Making the right first impression

A refurbishment can bolster business, but it must be carried out correctly, say firms

Bar interior

Attracting customers, both established and new, is becoming an increasingly tricky task for the trade as consumers become more selective when deciding which venues to visit. But one sure fire way to boost an outlet’s appeal is with a design refresh.

That was the message from interior design and joinery firms, who said keeping up to date with trends is crucial.

Scott McIntyre of Broughty Ferry-based Nicoll Russell Studios, said: “Bars and restaurants can become stale and to keep up with – and stand out from – the crowd, operators need to invest in keeping their venues interesting, unique, clean and well-managed to address [customer] needs.

Lightbulbs up close“This can be from a modest refresh of a paint scheme or new furniture [and] lighting. We have seen a growing demand for booth seating/private dining; customers like a homely VIP experience that they get from these areas.”

However, operators need to ensure any new design reflects their venue’s identity, according to John Currie, operations manager of Cumbernauld-based Allstar Joinery.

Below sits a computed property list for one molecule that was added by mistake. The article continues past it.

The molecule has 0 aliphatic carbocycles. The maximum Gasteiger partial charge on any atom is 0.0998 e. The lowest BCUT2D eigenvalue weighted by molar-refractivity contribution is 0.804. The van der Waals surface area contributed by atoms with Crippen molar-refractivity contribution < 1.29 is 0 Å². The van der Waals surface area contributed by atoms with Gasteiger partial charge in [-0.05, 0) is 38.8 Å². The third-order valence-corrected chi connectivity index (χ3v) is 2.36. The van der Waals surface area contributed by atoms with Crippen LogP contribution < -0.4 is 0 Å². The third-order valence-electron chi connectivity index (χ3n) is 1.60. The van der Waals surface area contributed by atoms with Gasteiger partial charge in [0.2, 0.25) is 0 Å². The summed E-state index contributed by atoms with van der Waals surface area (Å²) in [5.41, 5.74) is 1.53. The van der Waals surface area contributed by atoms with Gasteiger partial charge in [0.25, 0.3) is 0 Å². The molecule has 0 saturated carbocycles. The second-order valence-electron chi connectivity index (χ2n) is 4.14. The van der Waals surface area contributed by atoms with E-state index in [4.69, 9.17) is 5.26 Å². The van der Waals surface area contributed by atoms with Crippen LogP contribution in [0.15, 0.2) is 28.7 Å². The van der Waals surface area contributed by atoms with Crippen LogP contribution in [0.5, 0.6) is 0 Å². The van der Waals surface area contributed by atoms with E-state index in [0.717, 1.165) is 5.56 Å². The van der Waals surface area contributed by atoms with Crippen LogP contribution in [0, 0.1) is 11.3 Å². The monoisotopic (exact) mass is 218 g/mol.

“Business owners really need to consider that no two hotels or bars are the same,” he explained.

Business owners need to be realistic and informed by their design team.

“They need to tailor their designs on their target clientele, which also depends on location; ie. a bar in a city centre will [utilise] a different design to a bar in a country town for locals.”

Currie also stressed the importance of setting a budget from the get-go – and sticking to it.

“Business owners need to be realistic and informed by their design team,” he said.

“They normally have a vision and kind of know what they would like – and designers need to be honest from the outset. The financial outlay of a feasibility study is important. This will help them set a budget and allow  them to make informed decisions on where their money should be spent/concentrated on.”

wine-glass-close-upThis was echoed by McIntyre of Nicoll Russell Studios, who said budget and timescales are important factors in any refurbishment project.

He added that, generally speaking, venues could benefit from updates every three to five years – but said traditional pubs “never really go out of fashion” and that the current industrial trend is “lasting longer than anticipated”.